The most common signs of JD in cattle are:
- chronic diarrhoea (scouring)
- eventual death.
Not all infected cattle show these signs; some just fail to reach their full productive potential.
First signs of JD in dairy cattle are:
- a drop in milk production
- then weight loss and—in most cases—scouring.
This would occur even though you are feeding the cattle well. Bottle jaw (soft fluid swelling under the lower jaw) can also be seen in the early stages.
First likely sign of JD in beef cattle is weight loss, with or without concurrent scouring.
For information on the tools for dealing with JD in cattle see here.
Johne’s disease in sheep – ovine Johne’s disease
Cause of ovine Johne’s disease (OJD)
OJD is an incurable, infectious wasting disease of sheep that can result in significant economic losses on infected farms due to sheep deaths and lost production of sheepmeat, lambs and wool, when not managed.
OJD is caused by the sheep strain of the bacterium M. paratuberculosis, which leads to the intestinal wall slowly thickening, causing reduced absorption of nutrients from the intestine. This eventually leads to severe loss of condition. An infected sheep can waste away and die.
Sheep infected with OJD excrete the bacteria in their manure, contaminating pasture and water supplies and spreading infection to other susceptible sheep.
Eradicating OJD from an endemically infected flock is difficult.
Clinical signs and symptoms of OJD
OJD is often not diagnosed in a flock until a significant proportion of the flock is already infected and deaths are occurring.
There is often no sign for the first few years, which is why OJD may be referred to as a ‘silent but costly disease’.
Infected sheep can be shedding the bacteria in their manure for a considerable period (sometimes years) even though the flock still looks healthy, but they are contaminating the pasture and infecting other sheep.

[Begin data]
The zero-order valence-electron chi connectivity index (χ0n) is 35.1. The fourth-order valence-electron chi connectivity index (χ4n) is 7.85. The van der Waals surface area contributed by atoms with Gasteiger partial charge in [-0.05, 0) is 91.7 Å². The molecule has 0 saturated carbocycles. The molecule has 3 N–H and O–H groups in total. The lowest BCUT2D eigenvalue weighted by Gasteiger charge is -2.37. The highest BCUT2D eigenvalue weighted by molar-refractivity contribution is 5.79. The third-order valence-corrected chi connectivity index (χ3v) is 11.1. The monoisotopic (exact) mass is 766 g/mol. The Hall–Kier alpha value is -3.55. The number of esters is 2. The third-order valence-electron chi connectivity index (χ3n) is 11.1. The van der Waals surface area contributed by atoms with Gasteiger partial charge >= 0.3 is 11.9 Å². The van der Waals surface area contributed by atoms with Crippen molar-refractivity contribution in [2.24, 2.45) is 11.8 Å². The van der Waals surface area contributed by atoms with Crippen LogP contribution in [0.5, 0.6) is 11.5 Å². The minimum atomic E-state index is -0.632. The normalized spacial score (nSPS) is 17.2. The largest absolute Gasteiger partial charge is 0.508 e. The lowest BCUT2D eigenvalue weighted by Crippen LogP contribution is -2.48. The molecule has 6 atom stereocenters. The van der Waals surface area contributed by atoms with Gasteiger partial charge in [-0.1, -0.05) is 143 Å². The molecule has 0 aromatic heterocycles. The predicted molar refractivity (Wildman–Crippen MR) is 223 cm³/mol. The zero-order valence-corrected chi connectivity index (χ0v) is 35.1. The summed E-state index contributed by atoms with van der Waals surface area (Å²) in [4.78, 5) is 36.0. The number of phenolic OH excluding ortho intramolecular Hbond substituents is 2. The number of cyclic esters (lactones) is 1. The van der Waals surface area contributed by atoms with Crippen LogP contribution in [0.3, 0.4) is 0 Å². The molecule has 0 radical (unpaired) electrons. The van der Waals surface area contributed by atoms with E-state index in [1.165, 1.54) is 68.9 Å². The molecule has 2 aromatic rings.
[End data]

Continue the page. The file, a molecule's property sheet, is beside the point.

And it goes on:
The first sign of the disease in a mob is usually a distinct ‘tail’, with sheep ranging in condition from good to very poor, then the sheep in the ‘tail’ start dying.
The number of sheep in this classic ‘tail’ may be constant, but it’s comprised of different animals over time, eroding flock numbers and profits.
OJD-infected sheep continue to eat and drink normally until they are too weak to graze, and eventually die.
Scouring may occur, but is not a common feature of Johne’s disease in sheep.
In some large flocks, the number of deaths may only be appreciated when big discrepancies occur in counts of adult sheep.
When obvious OJD deaths are noticed, the disease is likely to be well established. It will take the producer some years to get the situation under control, during which time deaths will continue.
The best place to look for the disease is in 2 and 3-year olds, but sheep from weaners through to older adults can also die from the disease.
- National BJD Strategic Plan Review
- Disease movement requirements for livestock
- National Johne’s Disease Project (NJDP)
- Johne’s disease in cattle—diagnosis and management of JD
- Ovine Johne’s Disease —diagnosis and management of OJD
- Goat health—includes Johne’s disease management
- Johne’s disease coordinators in Australian states and territories
- Market assurance programs (MAPs) for Johne’s disease